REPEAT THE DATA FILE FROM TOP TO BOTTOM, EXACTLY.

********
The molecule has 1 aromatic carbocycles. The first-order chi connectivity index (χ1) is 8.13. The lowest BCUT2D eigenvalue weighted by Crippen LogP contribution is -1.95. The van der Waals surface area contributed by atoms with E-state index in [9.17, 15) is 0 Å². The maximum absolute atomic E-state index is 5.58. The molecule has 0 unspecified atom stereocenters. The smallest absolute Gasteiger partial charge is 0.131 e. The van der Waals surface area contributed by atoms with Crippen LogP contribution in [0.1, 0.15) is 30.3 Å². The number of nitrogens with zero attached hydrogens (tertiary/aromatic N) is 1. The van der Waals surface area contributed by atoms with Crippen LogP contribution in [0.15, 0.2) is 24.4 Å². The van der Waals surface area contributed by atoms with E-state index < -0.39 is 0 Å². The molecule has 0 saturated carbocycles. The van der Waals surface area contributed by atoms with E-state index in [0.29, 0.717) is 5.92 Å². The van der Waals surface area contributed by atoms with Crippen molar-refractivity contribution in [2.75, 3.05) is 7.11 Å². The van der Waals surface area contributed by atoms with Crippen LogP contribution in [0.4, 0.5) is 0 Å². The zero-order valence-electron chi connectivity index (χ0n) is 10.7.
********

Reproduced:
The molecule has 1 aromatic carbocycles. The first-order chi connectivity index (χ1) is 8.13. The lowest BCUT2D eigenvalue weighted by Crippen LogP contribution is -1.95. The van der Waals surface area contributed by atoms with E-state index in [9.17, 15) is 0 Å². The maximum absolute atomic E-state index is 5.58. The molecule has 0 unspecified atom stereocenters. The smallest absolute Gasteiger partial charge is 0.131 e. The van der Waals surface area contributed by atoms with Crippen LogP contribution in [0.1, 0.15) is 30.3 Å². The number of nitrogens with zero attached hydrogens (tertiary/aromatic N) is 1. The van der Waals surface area contributed by atoms with Crippen LogP contribution in [0.15, 0.2) is 24.4 Å². The van der Waals surface area contributed by atoms with E-state index < -0.39 is 0 Å². The molecule has 0 saturated carbocycles. The van der Waals surface area contributed by atoms with E-state index in [0.29, 0.717) is 5.92 Å². The van der Waals surface area contributed by atoms with Crippen molar-refractivity contribution in [2.75, 3.05) is 7.11 Å². The van der Waals surface area contributed by atoms with Crippen LogP contribution in [0.4, 0.5) is 0 Å². The zero-order valence-electron chi connectivity index (χ0n) is 10.7.